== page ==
With its rich, full and fat sound, the Roland Juno-106 and Juno-60 are legendary synthesizers. These are the best Juno 106 / 60 VST emulations.
The Roland Juno-60 was launched in 1983. The analog synthesizer was immediately embraced by popular artists, such as The Cure, Eurythmics and INXS. And you can hear it in many famous songs from that era.
The sound of the original Juno-60 is described as rich, full and fat. It sounds nice and analog, and it excels especially in strings, basses, and organs.
Roland Juno-106: great sound and easy to program
The Roland Juno-106 is the analog successor to the Juno-60. This synthesizer also became a huge success and some 40,000 of them were made.
The original Juno-106 sounds full and fat. The quality of the built-in Chorus effect contributed to this.
Another strong point is that you can easily program the Roland Juno-106. With clear sliders and (rotary) knobs you can create your own sounds.
On the original synth you can store 128 sounds. That was a lot for that time.
Juno-60 and Juno-106 popular as VST
Due to their full sound and easy operation, the Roland Juno-60 and Juno-106 are widely copied as VST instruments.
The VSTs are ideal if you make retro music, such as Synthwave. But also if you want to give a pop, dance or hip hop track an eighties vibe. You immediately imagine yourself in the 80s.
These are the best Juno-60 and Juno-106 plug-ins available.
Roland Juno-106 and Juno-60
The full authentic experience of the original synths, but as a virtual instrument. That’s what Roland promises with its JUNO-60 and Juno-106 Software Synthesizer
An interesting thing about these VSTs, is that they support the PLUG-OUT system. This means that they work seamlessly with Roland’s SYSTEM-8 hardware synthesizer.
Buttons and sliders from the VST are automatically assigned to the SYSTEM-8. So you can control the synth without a mouse and computer screen.
Softube – Model 84 (Roland Juno-106 emulation)
Model 84 from Softube is a software copy of the Roland Juno-106.
The VST sounds almost identical and features – of course – the famous Juno chorus.
There are also small improvements over the original. The VST version is touch sensitive. You can also use aftertouch to control the VCA, filter and pulse width.
Special about Model 84 is that you also get 7 modules for the Softube Modular system. These are various virtual components, with which you can create your own unique virtual synths.
Model 84 sounds great, but the VST is quite CPU-heavy. If you have an older computer, this is probably not the best choice.
Arturia Jun-6 V
French company Arturia is known for its perfect copies of virtual instruments. The Jun-6 V is new. It’s based on the Juno-6 and Juno-60.
Just like the originals, the Jun-6 V of Arturia is easy to program and sounds fantastic.
The synth comes with about 180 presets and this number will increase significantly in the coming months.
The synth also has several features that are not present in the original. Such as more extensive envelope and LFO capabilities and more effects.
Don’t you want to pay too much for a Roland Juno VST? Then the TAL-U-NO-LX is highly recommended.
The TAL-U-No-LX is based on TAL’s free TAL-U-NO-62. But it can do more and sounds better.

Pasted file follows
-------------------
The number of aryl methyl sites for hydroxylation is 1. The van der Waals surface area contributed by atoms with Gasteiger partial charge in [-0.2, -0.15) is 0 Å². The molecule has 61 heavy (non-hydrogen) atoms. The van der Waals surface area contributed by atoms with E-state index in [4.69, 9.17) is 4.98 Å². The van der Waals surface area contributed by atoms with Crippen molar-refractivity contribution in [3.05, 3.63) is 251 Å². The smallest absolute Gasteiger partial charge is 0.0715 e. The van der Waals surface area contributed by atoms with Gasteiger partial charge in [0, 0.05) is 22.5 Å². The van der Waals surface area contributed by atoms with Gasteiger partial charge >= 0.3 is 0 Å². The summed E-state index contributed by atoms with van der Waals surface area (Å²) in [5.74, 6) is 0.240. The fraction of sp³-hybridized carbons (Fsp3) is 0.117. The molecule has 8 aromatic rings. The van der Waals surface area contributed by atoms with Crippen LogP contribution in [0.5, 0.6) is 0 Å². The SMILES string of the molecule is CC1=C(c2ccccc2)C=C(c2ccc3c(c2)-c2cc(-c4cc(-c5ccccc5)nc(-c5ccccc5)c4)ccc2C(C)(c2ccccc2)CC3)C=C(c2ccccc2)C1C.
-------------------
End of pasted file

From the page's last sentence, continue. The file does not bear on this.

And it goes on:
The sound of the TAL-U-No-LX is delightfully retro and when you hear the presets you immediately want to make synthwave. So definitely check it out.
The Syntronik’s J-60 from IK Multimedia is sample-based. So the VST does not generate sound itself, but works with sampled sounds and oscillators.
Syntronik J-60 has a step sequencer and an extensive effects section. The number of presets is quite limited with 78.
You can buy the J-60 separately or as part of the Syntronik Suite, which includes 16 other classic synthesizers as VST instruments.
Cherry Audio DCO-106
Another new Juno-106 copy. The Cherry Audio DCO-106 emulates – in their own words – the Juno-106 to the smallest detail and adds extra features.
With this VST synth you get 330+ presets, including the original 106 Factory Presets.
The Cherry Audio DCO-106 is 16 voices polyphonic. This means that you can press up to 16 keys simultaneously. With the original Juno there are only 6.
Furthermore, it has an extensive effects section.
Also important: the Cherry Audio DCO-106 sounds very good and only costs $39.
U-he Diva with Juno init preset
The last Juno-106 VST imitation in this list is Diva by u-he.
Diva is not specifically a Juno clone, but emulates several classic synthesizers.
Within the VST you can combine different oscillators, filters and envelope sections. Each module is based on a specific ‘vintage synth’, including the Jupiter 8, Roland Jupiter 6 and 60 and Moog’s Minimoog
So what’s the best Juno 106 / 60 VST?
The choice is enormous when it comes to a Roland Juno VST. The prices also vary considerably. From a 25 to almost $200. Which synth is best to buy?
Well, that really depends on your wishes and the processing power of your computer.
Do you want a perfect copy? Then the Arturia Jun-6 V and Softube – Model 84 are recommended. They sound great and are easy to program.
For the Softube version you do need a powerful computer, though. Otherwise you’ll quickly notice performance issues.
If you like simplicity, then the TAL-U-No-LX is ideal. It sounds full, uses little CPU and is cheap.The only disadvantage is that it sounds somewhat clean and static, if you play longer notes.
Do you want a Roland Juno-VST and much more? Then u-he DIVA is the perfect choice. You can mimic various classical synths with it and it sounds superb. This VST is only quite expensive and uses a lot of CPU.
Try the demos and choose ‘ your’ best Juno 106 / 60 VST
‘The best Juno 106 / 60 VST’ is hard to pinpoint. That really depends on your needs and budget.
Fortunately, most models have a demo version. Try them out and see what suits your way of making music best. Because the sound of a Roland Juno is too good to ignore.